Last July we examined two industry leaders in two very different cyclical industries: Oracle Corporation —a stock I own — and International Paper.
ORCL is a leader in enterprise software and IP is a leader in paper and packaging (think: corrugated boxes and paper cups). At that time the two companies traded at comparable valuations of approximately 13 times estimated earnings. Both stocks paid a dividend. ORCL yielded 1.2 percent, while IP yielded a more substantial 2.9 percent. Both stocks were cheap as measured by their respective p/e’s, and, in particular, when compared withtheir peer group companies and the S&P 500.
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Despite their similar valuations in July 2014 both stocks had very different earnings histories. ORCL’s five-year earnings registered in the mid-double digits, and was expected to slow to the low double digits in the subsequent five year period. IP’s five-year earnings growth, on the other hand, was flat due largely to a restructuring; five-year estimated earnings growth was expected to grow in the mid-single digits.
Read more here: The Arizona Republic
Investing is like an essay exam rather than a multiple-choice quiz. Essay answers are more nuanced than multiple-choice — more like an informed judgment call than the unassailably right answer. As a professor, I give my students essay questions because they create a complete picture of what young scholars know and don’t know.
Similarly, investing, like real life, rarely presents us with questions that are as straightforward as those on a multiple-choice test. That is why I am interested in investing in the stocks of well-managed, industry-leading companies; I don’t have to know “the answer.” I simply need the confidence that management is moving the company in the right direction no matter the short-term trends of the market. These companies won’t always generate positive returns, but the dominant ones in each industry have a much better chance of succeeding than the second- and third-tier companies. I also know I increase my odds of success if I select the most attractively priced stocks with the greatest potential for total shareholder return.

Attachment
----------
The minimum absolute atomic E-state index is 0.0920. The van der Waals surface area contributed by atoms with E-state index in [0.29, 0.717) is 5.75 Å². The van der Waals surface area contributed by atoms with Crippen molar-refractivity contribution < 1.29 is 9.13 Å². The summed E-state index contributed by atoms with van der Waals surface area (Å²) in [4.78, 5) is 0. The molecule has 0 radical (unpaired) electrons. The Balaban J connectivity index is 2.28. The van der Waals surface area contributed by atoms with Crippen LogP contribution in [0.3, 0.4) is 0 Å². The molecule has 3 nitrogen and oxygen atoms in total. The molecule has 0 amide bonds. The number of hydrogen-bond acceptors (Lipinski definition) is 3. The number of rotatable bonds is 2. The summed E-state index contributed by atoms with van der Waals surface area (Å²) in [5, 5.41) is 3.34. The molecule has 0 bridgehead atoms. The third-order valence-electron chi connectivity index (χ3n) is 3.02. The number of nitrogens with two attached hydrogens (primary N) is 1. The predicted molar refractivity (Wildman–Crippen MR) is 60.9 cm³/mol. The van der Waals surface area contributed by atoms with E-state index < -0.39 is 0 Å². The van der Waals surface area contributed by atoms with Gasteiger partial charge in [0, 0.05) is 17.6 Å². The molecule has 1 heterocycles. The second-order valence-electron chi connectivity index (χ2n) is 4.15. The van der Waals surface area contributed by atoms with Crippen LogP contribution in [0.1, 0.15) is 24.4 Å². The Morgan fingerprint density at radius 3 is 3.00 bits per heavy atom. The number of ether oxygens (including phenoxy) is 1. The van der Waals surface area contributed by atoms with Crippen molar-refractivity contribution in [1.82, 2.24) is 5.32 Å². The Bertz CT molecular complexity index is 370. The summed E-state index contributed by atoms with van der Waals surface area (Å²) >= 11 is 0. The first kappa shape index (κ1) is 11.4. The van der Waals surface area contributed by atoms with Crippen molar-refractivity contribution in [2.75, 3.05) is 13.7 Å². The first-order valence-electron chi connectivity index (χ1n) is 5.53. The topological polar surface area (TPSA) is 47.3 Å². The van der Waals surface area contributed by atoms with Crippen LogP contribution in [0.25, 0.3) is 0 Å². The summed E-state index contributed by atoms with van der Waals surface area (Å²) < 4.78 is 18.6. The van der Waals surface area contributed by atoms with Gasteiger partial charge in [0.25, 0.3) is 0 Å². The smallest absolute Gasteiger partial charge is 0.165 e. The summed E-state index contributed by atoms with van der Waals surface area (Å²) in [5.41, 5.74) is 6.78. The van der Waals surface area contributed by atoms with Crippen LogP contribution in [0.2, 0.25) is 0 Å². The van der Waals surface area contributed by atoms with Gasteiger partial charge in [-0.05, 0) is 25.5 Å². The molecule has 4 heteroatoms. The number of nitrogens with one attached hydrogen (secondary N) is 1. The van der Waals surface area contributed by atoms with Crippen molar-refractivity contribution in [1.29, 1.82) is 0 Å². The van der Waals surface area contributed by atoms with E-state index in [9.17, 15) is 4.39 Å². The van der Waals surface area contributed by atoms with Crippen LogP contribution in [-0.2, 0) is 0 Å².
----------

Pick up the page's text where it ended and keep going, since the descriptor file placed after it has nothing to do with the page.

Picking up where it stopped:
Let’s examine two leaders in two very different industries with similar price-to-earnings (p/e) valuations. Click here to read my column in its entirety: The Arizona Republic
Over twenty years ago, I acquired an initial position in Oracle Corporation (NYSE: ORCL). I didn’t know much about the company then but I spent an evening seated next to CEO, Larry Ellison at a private dinner in San Francisco and found him to be one of the most compelling, arrogant, driven and hard-as-nails individuals I had ever met. When the market opened the following day, I bought the stock. Since then I have learned a great deal more about the company and have continued to add to my holdings when market perception about the company’s prospects pressure the stock price. We are once again in one of those periods, and for long-term investors, it may be time to take a hard look at the stock…